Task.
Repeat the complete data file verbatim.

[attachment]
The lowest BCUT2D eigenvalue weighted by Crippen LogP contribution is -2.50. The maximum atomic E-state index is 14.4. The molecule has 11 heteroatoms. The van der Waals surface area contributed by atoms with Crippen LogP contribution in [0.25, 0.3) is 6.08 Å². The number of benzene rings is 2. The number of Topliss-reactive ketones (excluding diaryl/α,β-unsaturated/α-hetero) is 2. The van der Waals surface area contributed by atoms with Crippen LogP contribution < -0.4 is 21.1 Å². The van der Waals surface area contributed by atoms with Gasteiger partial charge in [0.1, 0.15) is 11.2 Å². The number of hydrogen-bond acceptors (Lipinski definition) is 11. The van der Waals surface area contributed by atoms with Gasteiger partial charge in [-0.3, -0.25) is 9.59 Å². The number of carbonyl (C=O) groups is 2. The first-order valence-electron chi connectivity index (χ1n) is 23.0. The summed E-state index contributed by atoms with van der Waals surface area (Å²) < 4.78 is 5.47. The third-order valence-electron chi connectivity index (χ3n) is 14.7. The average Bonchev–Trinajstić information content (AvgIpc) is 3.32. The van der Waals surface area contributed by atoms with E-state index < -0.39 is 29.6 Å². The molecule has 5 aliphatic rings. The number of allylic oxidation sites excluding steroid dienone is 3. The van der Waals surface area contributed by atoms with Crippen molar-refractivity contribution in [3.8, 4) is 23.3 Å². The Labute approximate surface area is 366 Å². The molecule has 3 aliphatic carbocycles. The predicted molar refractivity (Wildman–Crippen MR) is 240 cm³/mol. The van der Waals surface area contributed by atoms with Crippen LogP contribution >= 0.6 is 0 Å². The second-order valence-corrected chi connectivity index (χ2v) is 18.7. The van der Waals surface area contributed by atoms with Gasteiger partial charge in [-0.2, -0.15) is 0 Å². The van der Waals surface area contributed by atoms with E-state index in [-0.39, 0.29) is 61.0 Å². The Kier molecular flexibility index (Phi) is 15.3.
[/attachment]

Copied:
The lowest BCUT2D eigenvalue weighted by Crippen LogP contribution is -2.50. The maximum atomic E-state index is 14.4. The molecule has 11 heteroatoms. The van der Waals surface area contributed by atoms with Crippen LogP contribution in [0.25, 0.3) is 6.08 Å². The number of benzene rings is 2. The number of Topliss-reactive ketones (excluding diaryl/α,β-unsaturated/α-hetero) is 2. The van der Waals surface area contributed by atoms with Crippen LogP contribution < -0.4 is 21.1 Å². The van der Waals surface area contributed by atoms with Gasteiger partial charge in [0.1, 0.15) is 11.2 Å². The number of hydrogen-bond acceptors (Lipinski definition) is 11. The van der Waals surface area contributed by atoms with Gasteiger partial charge in [-0.3, -0.25) is 9.59 Å². The number of carbonyl (C=O) groups is 2. The first-order valence-electron chi connectivity index (χ1n) is 23.0. The summed E-state index contributed by atoms with van der Waals surface area (Å²) < 4.78 is 5.47. The third-order valence-electron chi connectivity index (χ3n) is 14.7. The average Bonchev–Trinajstić information content (AvgIpc) is 3.32. The van der Waals surface area contributed by atoms with E-state index < -0.39 is 29.6 Å². The molecule has 5 aliphatic rings. The number of allylic oxidation sites excluding steroid dienone is 3. The van der Waals surface area contributed by atoms with Crippen molar-refractivity contribution in [3.8, 4) is 23.3 Å². The Labute approximate surface area is 366 Å². The molecule has 3 aliphatic carbocycles. The predicted molar refractivity (Wildman–Crippen MR) is 240 cm³/mol. The van der Waals surface area contributed by atoms with Crippen LogP contribution >= 0.6 is 0 Å². The second-order valence-corrected chi connectivity index (χ2v) is 18.7. The van der Waals surface area contributed by atoms with Gasteiger partial charge in [-0.2, -0.15) is 0 Å². The van der Waals surface area contributed by atoms with E-state index in [-0.39, 0.29) is 61.0 Å². The Kier molecular flexibility index (Phi) is 15.3.